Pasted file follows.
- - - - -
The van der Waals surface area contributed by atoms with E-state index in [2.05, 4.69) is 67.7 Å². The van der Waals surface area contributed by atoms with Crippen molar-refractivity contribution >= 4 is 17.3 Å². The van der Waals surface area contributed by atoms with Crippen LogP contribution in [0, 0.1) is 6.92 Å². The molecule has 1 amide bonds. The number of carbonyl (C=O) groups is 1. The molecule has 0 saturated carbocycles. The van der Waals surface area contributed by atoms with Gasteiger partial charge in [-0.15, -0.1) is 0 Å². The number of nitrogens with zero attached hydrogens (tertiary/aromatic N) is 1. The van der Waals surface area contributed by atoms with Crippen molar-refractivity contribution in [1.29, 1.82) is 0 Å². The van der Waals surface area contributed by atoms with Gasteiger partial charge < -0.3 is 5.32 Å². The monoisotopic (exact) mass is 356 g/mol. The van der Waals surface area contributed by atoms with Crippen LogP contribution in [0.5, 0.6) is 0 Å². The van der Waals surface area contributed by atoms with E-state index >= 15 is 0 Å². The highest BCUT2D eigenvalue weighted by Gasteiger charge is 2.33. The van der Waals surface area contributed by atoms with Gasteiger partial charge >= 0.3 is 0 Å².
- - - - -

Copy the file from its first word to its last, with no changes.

The van der Waals surface area contributed by atoms with E-state index in [2.05, 4.69) is 67.7 Å². The van der Waals surface area contributed by atoms with Crippen molar-refractivity contribution >= 4 is 17.3 Å². The van der Waals surface area contributed by atoms with Crippen LogP contribution in [0, 0.1) is 6.92 Å². The molecule has 1 amide bonds. The number of carbonyl (C=O) groups is 1. The molecule has 0 saturated carbocycles. The van der Waals surface area contributed by atoms with Gasteiger partial charge in [-0.15, -0.1) is 0 Å². The number of nitrogens with zero attached hydrogens (tertiary/aromatic N) is 1. The van der Waals surface area contributed by atoms with Crippen molar-refractivity contribution in [1.29, 1.82) is 0 Å². The van der Waals surface area contributed by atoms with Gasteiger partial charge < -0.3 is 5.32 Å². The monoisotopic (exact) mass is 356 g/mol. The van der Waals surface area contributed by atoms with Crippen LogP contribution in [0.5, 0.6) is 0 Å². The van der Waals surface area contributed by atoms with E-state index >= 15 is 0 Å². The highest BCUT2D eigenvalue weighted by Gasteiger charge is 2.33. The van der Waals surface area contributed by atoms with Gasteiger partial charge >= 0.3 is 0 Å².